Other employers dropped coverage altogether for millions of workers. Only in Washington, DC, would an employer mandate result in fewer people getting on-the-job coverage.

Still others — like community colleges and fast-food outlets — demoted workers to part-time status (having them work less than 30 hours a week) to avoid the mandate. In New York, some service and manufacturing companies stopped hiring altogether, according to the New York Fed.

Without repealing ObamaCare, there would be 2 million fewer people with full-time jobs by 2025, according to the Congressional Budget Office. The repeal bill is a jobs program.

Lower taxes. It’s also a massive $600 billion tax cut. It eliminates taxes that pushed up the costs of insurance and devices like artificial hips. It also allows people to put aside more earnings tax-free in a health-savings account for out-of-pocket health expenses.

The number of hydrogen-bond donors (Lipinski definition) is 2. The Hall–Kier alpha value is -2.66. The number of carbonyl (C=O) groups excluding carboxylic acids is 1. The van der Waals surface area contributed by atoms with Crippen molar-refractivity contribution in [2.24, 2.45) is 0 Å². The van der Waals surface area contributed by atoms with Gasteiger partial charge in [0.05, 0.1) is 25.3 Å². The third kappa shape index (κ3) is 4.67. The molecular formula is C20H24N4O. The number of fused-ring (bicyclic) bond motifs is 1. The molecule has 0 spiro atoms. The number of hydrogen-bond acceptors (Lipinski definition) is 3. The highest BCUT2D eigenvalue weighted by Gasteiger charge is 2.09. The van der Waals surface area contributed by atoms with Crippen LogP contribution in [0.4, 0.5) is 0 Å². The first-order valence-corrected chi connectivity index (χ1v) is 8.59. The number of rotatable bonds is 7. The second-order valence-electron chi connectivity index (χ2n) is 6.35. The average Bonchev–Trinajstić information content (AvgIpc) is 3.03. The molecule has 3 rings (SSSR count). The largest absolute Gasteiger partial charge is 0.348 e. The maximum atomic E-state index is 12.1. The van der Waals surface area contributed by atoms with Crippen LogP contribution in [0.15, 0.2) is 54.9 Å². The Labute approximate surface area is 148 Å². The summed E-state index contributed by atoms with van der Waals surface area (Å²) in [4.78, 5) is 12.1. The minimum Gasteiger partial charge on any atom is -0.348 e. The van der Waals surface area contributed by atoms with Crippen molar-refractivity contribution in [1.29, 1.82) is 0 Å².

And it eliminates the taxes that targeted people earning more than $200,000 a year, including the ObamaCare payroll tax hike (2.35 percent) and the 3.8 percent ObamaCare tax on unearned income.

Medicaid fix. Repeal rescues the nation from a looming financial calamity.

Medicaid, the public program for low-income people, has grown explosively under ObamaCare. Medicaid now covers 74 million. The ACA encouraged states to expand enrollment by promising the federal government would pay between 90 percent and 100 percent of the cost. That’s like handing your teenager your credit card.

State politicians eager to rake in federal funds spent with abandon. More than half of all federal dollars now going to the states are for Medicaid.